Steve Schwartzman

          November 1, 2018 at 11:28 AM

          • You have a point. We are hanging in there with upper 50’s lately, which is nice. There was even a little snake out basking the last time I was out on the trail.


            November 2, 2018 at 10:02 AM

            • Enjoy your pleasant weather while it lasts.

              Steve Schwartzman

              November 2, 2018 at 10:21 AM

              • Thank you. It has been really nice to go out with only a sweater. With a lot of the leaves down, I spotted an owl in a neighbor’s tree. It was dusk and pretty high up, but given its size, I’m thinking a great horned owl.


                November 3, 2018 at 9:02 AM

                • After two months of overcast we’ve been having some pleasant fall days, too. Any owls are as hard to spot as ever, given that almost all the leaves are still on the trees. And of course we still have wildflowers.

                  Steve Schwartzman

                  November 3, 2018 at 9:22 AM

                • Yes, sadly, our flowers are gone and a lot of trees are bare. In a lot of yards are specimen trees in wonderful reds, oranges and glowing yellows. When their leaves fall they leave vibrant puddles of color at the tree’s feet.


                  November 4, 2018 at 8:49 AM

                • At least you had your good northern fall foliage. As you know, that’s something in short supply down here.

                  Steve Schwartzman

                  November 4, 2018 at 10:03 AM

                • Yes and now we have all the leaves to rustle through when we walk.


                  November 5, 2018 at 8:38 AM

                • So now you look forward to being a rustler. Just don’t make it of cattle.

                  Steve Schwartzman

                  November 5, 2018 at 8:58 AM

                • No, no. Not cattle. Just leaves. And soon I must be a wrangler of them.


                  November 6, 2018 at 9:03 AM

                • While wearing Wrangler jeans?

                  Steve Schwartzman

                  November 6, 2018 at 11:41 AM

                • And spurs. Now if I could just train Pete to round ’em up…


                  November 7, 2018 at 9:31 AM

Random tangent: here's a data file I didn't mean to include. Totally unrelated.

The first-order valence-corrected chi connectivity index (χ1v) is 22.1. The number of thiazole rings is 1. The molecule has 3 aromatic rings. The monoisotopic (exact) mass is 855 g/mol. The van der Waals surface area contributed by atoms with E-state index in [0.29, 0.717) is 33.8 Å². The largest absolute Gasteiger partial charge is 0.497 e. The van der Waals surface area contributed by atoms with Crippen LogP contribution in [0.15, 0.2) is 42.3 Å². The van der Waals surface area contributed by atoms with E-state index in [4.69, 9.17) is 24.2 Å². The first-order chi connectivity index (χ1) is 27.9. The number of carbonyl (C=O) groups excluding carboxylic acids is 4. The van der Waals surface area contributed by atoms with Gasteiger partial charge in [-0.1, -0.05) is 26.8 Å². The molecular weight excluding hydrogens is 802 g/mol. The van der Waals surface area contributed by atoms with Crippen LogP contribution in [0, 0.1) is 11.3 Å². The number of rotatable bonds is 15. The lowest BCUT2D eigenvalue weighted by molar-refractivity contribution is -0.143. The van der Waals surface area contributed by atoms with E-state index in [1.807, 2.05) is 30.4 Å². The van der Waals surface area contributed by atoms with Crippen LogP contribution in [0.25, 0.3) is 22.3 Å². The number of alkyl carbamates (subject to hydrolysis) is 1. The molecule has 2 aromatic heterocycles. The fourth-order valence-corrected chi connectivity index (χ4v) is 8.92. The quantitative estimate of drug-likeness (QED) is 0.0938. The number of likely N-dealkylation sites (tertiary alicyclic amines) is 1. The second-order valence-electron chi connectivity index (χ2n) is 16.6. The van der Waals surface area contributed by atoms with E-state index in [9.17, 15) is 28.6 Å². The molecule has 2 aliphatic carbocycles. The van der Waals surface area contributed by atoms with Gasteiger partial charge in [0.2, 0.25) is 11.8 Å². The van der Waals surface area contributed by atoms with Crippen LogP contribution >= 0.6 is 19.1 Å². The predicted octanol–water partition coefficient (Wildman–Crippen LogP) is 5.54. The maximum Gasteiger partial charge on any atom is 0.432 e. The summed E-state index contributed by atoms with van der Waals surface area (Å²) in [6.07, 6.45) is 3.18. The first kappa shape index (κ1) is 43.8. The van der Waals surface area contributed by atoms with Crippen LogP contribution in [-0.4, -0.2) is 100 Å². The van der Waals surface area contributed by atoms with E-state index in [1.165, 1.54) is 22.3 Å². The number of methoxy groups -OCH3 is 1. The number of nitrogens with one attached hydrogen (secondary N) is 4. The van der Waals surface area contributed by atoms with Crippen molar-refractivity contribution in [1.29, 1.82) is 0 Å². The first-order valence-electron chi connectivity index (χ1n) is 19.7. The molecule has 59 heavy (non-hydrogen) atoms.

6. They are beautiful, Steve!

    Lavinia Ross

    October 30, 2018 at 9:32 AM

    • That they are, Lavinia. This species is one of our autumn delights. Sorry it doesn’t make it into Oregon.

      Steve Schwartzman

      October 30, 2018 at 11:08 AM

  7. How awesome the thought that you gave the Maximilian sunflowers their portrait capture! Very well done after seeing the thumbnail shot. You took on the challenge and succeeded beautifully! 🙂


    October 30, 2018 at 11:44 AM

    • Thanks, Donna. As I was driving by I saw what the second photo shows, hesitated, and made myself stop. My first thought was simply to document yet another example of how the prairie keeps on getting developed. Once I was there, I set myself the challenge of isolating the sunflowers from all the human stuff around them.

      Steve Schwartzman

      October 30, 2018 at 1:24 PM

      • You did well. While the 2nd photo makes me sad, I’m wowed by the fact that you found a way to create Max’s portrait. Thank you!

        Jenny Meadows

        October 30, 2018 at 11:24 PM

        • You’re welcome, and thanks for appreciating that. You’re the second commenter to personalize “Max.” And yes, it is sad to witness so much of the prairie getting developed.

          Steve Schwartzman

          October 31, 2018 at 6:19 AM

          • What’s sadder to me is that so many developers and buyers consider native plants weeds and want them gone. If they only understood how low-maintenance they are AND beautiful and how aligned they are with the eco system …..

            Jenny Meadows

            October 31, 2018 at 6:31 PM

            • I’ve been lamenting and speaking against that shortsighted view for two decades. Alas, for the most part not much has changed. Practically everyone still wants a closely cropped lawn devoid of anything native.

              Steve Schwartzman

              October 31, 2018 at 8:37 PM

  8. You must be a contortionist, among your many talents!